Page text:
I was born in California and grew up mostly in the U.S.A. with a few early years spent in India. My father is Indian and my mother is American. I received my bachelor’s in Physics from Berkeley, a Master’s in Physics from Caltech, and a Ph.D. in Astronomy from U.C. Santa Cruz. I was awarded a Lyman Spitzer postdoctoral fellowship at Princeton, followed by a Hubble Fellowship that I took to the University of Arizona. After three years I was demoted to faculty at Arizona, where I remained for 9 years until moving to Cape Town in January. I am now the South African Research Chair in Cosmology with Multi-wavelength Data, which I split between AIMS, the University of the Western Cape, and the South African Astronomical Observatories. I am in the process of trying to build a group here in computational galaxy formation, an area that is fast-developing worldwide but had almost no representation in South Africa prior to my arrival. I am enjoying the new challenge!
What inspired you to study science, and astrophysics?
My father was always passionate about science research, even though he was an electrical engineer. I went into physics partly because it was difficult and therefore a fun challenge, but also because I liked the idea that the world could be understood at a fundamental level. Throughout my undergrad and starting grad school, I worked towards being a theoretical particle physicist. At Caltech, this changed, partly because I saw a wide disconnect between the theoreticians who were working on things like strings in eleven dimensions, and the experimentalists who were trying to precisely measure properties of particles already predicted decades earlier. But also, I felt that particle physics was stale, that while the fundamental questions were very interesting, the paths to answering them were either unclear or non-viable; its future looked bleak to me. On a lark I took a course in cosmology and began doing research on the Cosmic Microwave Background, and this seemed like a field that was much more vibrant and ripe for discovery. I always had a great interest in computing growing up, so I decided I wanted to be a computational cosmologist. I transferred to Santa Cruz which was a centre for such research, and have loved it ever since.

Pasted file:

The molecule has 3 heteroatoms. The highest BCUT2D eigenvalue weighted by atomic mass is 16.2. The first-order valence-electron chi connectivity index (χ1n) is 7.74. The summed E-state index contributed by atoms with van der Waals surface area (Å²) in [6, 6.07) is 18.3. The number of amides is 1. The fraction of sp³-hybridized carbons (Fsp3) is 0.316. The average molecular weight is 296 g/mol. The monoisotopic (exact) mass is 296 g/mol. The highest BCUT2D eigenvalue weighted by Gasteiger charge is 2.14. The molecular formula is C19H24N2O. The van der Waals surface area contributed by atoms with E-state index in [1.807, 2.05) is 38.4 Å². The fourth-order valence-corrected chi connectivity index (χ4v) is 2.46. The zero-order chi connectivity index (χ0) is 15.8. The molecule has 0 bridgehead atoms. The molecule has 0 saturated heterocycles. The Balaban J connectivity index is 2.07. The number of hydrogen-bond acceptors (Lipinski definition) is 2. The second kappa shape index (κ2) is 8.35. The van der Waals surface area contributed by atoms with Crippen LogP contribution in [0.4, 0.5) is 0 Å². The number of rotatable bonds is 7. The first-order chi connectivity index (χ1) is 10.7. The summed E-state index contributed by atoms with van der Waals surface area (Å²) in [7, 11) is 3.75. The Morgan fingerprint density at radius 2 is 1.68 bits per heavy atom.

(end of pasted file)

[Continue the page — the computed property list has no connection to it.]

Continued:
Do you have a role model in science?
I’m not sure I have a role model per se, but some of the astronomers that I particularly admire include Sandra Faber, Lars Hernquist, David Spergel, and Daniel Eisenstein.
A quote that inspires you?
“To be is to do – Socrates.
To do is to be – Jean-Paul Satre.
Do be do be do -Frank Sinatra.”
― Kurt Vonnegut, Deadeye Dick
I am a numerical cosmologist who uses large-scale hydrodynamic simulations to understand how the observable Universe evolves from the Big Bang until today. Interests include:
Galaxy Formation & Evolution
Intergalactic Gas & the Baryon Cycle
Reionization & First Light
Cosmology, Dark Matter, & Dark Energy
Favourite reference papers:
Some cool astronomy blogs I’ve run across are:
Also check out the documentary we’re making about the 2012 solar eclipses: http://Blacksunmovie.com